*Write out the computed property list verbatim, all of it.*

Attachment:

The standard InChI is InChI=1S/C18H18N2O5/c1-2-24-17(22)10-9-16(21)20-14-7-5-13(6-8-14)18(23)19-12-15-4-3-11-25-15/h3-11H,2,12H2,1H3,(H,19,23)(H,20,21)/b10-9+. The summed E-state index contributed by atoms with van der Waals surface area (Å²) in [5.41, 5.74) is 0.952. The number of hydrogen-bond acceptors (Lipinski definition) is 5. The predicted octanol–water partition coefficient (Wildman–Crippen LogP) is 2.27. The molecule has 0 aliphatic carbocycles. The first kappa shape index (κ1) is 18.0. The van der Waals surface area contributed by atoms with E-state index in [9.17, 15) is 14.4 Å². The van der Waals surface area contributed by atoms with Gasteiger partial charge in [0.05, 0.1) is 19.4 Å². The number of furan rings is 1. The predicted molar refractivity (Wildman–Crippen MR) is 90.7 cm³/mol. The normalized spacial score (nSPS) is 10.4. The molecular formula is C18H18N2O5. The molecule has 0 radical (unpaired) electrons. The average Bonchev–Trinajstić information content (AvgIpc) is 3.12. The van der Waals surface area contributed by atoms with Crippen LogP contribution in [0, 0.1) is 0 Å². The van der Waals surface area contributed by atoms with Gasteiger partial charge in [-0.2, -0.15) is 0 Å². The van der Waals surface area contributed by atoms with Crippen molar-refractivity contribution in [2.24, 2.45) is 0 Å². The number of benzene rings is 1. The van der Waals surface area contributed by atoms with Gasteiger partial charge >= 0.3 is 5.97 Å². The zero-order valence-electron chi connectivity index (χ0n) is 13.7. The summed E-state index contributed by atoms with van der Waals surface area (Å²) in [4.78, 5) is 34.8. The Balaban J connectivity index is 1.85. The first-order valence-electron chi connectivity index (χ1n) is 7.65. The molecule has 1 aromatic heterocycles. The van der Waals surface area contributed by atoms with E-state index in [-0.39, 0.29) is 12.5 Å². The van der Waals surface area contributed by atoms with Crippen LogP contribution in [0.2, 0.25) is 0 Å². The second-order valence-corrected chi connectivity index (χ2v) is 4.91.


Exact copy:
The standard InChI is InChI=1S/C18H18N2O5/c1-2-24-17(22)10-9-16(21)20-14-7-5-13(6-8-14)18(23)19-12-15-4-3-11-25-15/h3-11H,2,12H2,1H3,(H,19,23)(H,20,21)/b10-9+. The summed E-state index contributed by atoms with van der Waals surface area (Å²) in [5.41, 5.74) is 0.952. The number of hydrogen-bond acceptors (Lipinski definition) is 5. The predicted octanol–water partition coefficient (Wildman–Crippen LogP) is 2.27. The molecule has 0 aliphatic carbocycles. The first kappa shape index (κ1) is 18.0. The van der Waals surface area contributed by atoms with E-state index in [9.17, 15) is 14.4 Å². The van der Waals surface area contributed by atoms with Gasteiger partial charge in [0.05, 0.1) is 19.4 Å². The number of furan rings is 1. The predicted molar refractivity (Wildman–Crippen MR) is 90.7 cm³/mol. The normalized spacial score (nSPS) is 10.4. The molecular formula is C18H18N2O5. The molecule has 0 radical (unpaired) electrons. The average Bonchev–Trinajstić information content (AvgIpc) is 3.12. The van der Waals surface area contributed by atoms with Crippen LogP contribution in [0, 0.1) is 0 Å². The van der Waals surface area contributed by atoms with Gasteiger partial charge in [-0.2, -0.15) is 0 Å². The van der Waals surface area contributed by atoms with Crippen molar-refractivity contribution in [2.24, 2.45) is 0 Å². The number of benzene rings is 1. The van der Waals surface area contributed by atoms with Gasteiger partial charge >= 0.3 is 5.97 Å². The zero-order valence-electron chi connectivity index (χ0n) is 13.7. The summed E-state index contributed by atoms with van der Waals surface area (Å²) in [4.78, 5) is 34.8. The Balaban J connectivity index is 1.85. The first-order valence-electron chi connectivity index (χ1n) is 7.65. The molecule has 1 aromatic heterocycles. The van der Waals surface area contributed by atoms with E-state index in [-0.39, 0.29) is 12.5 Å². The van der Waals surface area contributed by atoms with Crippen LogP contribution in [0.2, 0.25) is 0 Å². The second-order valence-corrected chi connectivity index (χ2v) is 4.91.